Seed Heteromorphism

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In February, while hiking with friends along Abbott’s Lagoon Trail at Point Reyes National Seashore in California, we found some horned searocket (Cakile maritima) plants in bloom. The plants also had siliques – hard, corky, dehiscent fruits found in members … Continue reading

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Yesterday while hiking in Ash Creek Wildlife Area (Lassen County CA), Leonard and I saw something puzzling and for which we do not have an explanation. Two bald eagles (Haliaeetus leucocephalus), an adult and a juvenile, flew overhead. The adult … Continue reading

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“Blue” Snow Goose

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It was darkly overcast, snowy and windy today when Leonard spotted a blue goose (Chen caerulescens) amid a flock of snow geese feeding in a field near the Modoc/Lassen California County Line on Modoc County Road 91. We see blue … Continue reading

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Dwarf Tanoak

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Tanoak (Notholithocarpus densiflora) can grow in two forms: a tree (var densiflora) or a shrub (var echinoides). In July, Leonard and I found dwarf tanoak (also called tanoak shrub) growing in profusion along the Castle Lake Road in Shasta Trinity … Continue reading

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Bride’s Feathers

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Various preparations made from the roots, leaves or the ashes of burnt bride’s feathers (Aruncus dioicus) were used by many Native Americans for a variety of ailments including blood diseases, smallpox, tuberculosis, bee stings, sores, swelling, bleeding, gonorrhea and as … Continue reading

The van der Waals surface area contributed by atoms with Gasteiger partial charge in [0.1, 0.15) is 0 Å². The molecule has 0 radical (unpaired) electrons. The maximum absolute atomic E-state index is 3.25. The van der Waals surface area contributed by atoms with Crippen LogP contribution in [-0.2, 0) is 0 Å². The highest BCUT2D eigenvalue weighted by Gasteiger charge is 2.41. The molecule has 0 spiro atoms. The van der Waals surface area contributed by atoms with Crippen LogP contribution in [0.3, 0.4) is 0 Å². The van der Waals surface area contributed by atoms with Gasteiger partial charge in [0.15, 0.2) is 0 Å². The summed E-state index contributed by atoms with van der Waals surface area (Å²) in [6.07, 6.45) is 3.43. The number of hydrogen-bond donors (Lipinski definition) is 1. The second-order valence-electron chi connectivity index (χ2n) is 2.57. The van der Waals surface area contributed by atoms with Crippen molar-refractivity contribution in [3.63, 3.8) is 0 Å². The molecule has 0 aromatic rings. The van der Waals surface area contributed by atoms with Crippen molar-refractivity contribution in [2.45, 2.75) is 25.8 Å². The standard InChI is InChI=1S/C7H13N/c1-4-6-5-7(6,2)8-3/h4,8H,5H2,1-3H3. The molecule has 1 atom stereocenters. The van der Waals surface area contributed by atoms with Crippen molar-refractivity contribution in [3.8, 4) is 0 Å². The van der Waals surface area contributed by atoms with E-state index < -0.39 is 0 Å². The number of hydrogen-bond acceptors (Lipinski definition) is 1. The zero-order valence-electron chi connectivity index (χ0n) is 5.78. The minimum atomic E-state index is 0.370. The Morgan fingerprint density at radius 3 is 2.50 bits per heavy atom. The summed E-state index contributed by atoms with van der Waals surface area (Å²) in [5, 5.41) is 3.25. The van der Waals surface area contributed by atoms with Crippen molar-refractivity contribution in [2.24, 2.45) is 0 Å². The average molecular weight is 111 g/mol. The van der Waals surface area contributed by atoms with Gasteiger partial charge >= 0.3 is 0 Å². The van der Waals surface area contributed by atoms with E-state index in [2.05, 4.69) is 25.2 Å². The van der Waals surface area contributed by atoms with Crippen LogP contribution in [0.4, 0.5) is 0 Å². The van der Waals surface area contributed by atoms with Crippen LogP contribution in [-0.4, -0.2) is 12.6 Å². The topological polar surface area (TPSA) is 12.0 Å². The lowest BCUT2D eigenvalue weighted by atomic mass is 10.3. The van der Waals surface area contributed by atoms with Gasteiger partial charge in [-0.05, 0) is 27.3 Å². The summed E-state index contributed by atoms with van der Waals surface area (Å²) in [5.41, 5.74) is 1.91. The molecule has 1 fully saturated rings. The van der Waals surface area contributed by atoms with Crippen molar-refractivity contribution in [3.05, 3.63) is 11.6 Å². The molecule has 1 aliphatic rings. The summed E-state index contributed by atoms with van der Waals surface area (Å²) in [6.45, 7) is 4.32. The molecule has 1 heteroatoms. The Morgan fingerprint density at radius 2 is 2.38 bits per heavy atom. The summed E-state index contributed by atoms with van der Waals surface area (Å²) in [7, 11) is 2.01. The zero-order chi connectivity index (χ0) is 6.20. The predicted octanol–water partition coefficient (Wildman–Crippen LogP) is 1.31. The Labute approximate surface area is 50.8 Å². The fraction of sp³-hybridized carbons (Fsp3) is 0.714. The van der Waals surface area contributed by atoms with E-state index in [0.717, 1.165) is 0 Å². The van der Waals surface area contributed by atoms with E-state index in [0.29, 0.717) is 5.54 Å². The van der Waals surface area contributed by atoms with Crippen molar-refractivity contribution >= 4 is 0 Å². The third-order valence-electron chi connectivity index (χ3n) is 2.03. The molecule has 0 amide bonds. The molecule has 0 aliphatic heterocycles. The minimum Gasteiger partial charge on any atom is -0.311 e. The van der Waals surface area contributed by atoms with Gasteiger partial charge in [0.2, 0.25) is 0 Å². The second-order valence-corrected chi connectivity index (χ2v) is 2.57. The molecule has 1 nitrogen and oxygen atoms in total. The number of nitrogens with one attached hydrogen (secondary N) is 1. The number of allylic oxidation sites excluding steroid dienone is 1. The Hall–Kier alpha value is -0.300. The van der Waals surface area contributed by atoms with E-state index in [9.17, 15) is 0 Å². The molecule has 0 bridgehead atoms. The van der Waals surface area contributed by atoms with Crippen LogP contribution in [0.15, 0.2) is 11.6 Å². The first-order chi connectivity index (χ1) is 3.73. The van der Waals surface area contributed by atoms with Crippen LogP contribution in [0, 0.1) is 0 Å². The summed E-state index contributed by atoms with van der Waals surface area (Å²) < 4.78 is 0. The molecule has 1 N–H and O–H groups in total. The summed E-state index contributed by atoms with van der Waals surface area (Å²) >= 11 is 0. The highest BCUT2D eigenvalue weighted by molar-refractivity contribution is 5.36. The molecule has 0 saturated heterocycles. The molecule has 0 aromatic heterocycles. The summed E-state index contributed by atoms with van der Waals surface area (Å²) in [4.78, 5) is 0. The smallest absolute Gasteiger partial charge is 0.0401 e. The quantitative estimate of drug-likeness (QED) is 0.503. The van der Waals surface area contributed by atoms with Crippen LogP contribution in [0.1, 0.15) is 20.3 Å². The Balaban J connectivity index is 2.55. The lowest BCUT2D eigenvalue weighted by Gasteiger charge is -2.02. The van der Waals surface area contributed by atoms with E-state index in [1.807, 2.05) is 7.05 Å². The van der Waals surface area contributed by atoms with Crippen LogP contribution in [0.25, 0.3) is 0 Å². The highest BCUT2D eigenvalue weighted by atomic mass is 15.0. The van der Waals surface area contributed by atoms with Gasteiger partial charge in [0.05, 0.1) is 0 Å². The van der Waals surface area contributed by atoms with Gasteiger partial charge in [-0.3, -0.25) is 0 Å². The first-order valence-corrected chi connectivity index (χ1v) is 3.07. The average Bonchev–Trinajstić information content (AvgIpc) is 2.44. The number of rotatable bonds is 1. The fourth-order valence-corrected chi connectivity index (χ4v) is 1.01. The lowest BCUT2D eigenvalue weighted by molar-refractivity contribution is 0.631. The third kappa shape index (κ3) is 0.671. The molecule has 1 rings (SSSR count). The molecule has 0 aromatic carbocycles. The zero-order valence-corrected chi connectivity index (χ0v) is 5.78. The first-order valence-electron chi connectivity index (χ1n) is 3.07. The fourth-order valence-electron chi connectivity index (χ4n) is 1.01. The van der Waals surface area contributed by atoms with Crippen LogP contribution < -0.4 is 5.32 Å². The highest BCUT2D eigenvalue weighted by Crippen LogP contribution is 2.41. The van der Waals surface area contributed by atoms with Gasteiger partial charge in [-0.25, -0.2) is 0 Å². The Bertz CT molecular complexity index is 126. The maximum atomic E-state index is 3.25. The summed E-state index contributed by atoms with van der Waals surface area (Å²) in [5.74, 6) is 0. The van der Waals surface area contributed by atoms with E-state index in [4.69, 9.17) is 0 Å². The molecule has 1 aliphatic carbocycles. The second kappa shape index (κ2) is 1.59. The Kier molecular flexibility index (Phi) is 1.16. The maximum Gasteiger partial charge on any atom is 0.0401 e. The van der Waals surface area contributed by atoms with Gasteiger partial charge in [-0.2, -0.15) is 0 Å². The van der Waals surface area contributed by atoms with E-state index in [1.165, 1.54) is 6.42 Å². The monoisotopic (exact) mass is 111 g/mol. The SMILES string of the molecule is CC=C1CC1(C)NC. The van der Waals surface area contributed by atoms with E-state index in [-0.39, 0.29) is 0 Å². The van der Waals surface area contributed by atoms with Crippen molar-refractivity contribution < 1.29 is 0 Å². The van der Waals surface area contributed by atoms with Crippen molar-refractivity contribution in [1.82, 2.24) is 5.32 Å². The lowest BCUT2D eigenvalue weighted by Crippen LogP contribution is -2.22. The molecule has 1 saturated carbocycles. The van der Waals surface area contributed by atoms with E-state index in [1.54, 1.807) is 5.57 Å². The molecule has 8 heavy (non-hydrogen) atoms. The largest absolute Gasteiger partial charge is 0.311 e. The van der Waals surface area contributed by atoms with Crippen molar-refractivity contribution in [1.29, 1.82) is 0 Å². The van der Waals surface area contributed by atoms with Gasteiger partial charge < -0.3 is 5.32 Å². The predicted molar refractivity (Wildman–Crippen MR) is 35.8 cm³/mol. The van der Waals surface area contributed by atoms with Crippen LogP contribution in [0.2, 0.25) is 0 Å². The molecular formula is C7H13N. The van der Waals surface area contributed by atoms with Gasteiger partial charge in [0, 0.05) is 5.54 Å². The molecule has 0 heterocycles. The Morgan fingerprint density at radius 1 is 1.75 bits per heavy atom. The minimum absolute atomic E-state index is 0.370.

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Granite Prickly Phlox

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Granite prickly phlox (Linanthus pungens) is a low shrub that grows erect or may be short and spreading, depending on the environment. Under good conditions, the plant can grow up to 3 feet in height, while at higher elevations mat-like … Continue reading

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Two Populations

Cinnamon Teal

I always think of cinnamon teal (Spatula cyanoptera) as spring waterfowl. It is a bird of western North America, breeding in wetlands from southern British Columbia and Alberta through western United States to the highlands of western Mexico and wintering in central and southern California and north and central Mexico.

During breeding season, male cinnamon teal have rusty-colored plumage that is striking when hit by the sun at the perfect angle. After breeding the males molt and look like the mottled brown females and immatures of this species. It is only in the spring that I can easily pick out the male cinnamon teal and his mate.

There is also a breeding population of cinnamon teal in western South America separate from the North American population. There is only one subspecies of cinnamon teal in North America. Four subspecies occur in South America – two endemic to Columbia and two ranging from Peru southward through the Andes.

This cinnamon teal pair was photographed in the Lower Klamath Wildlife Refuge near Tulelake CA (Siskiyou County).

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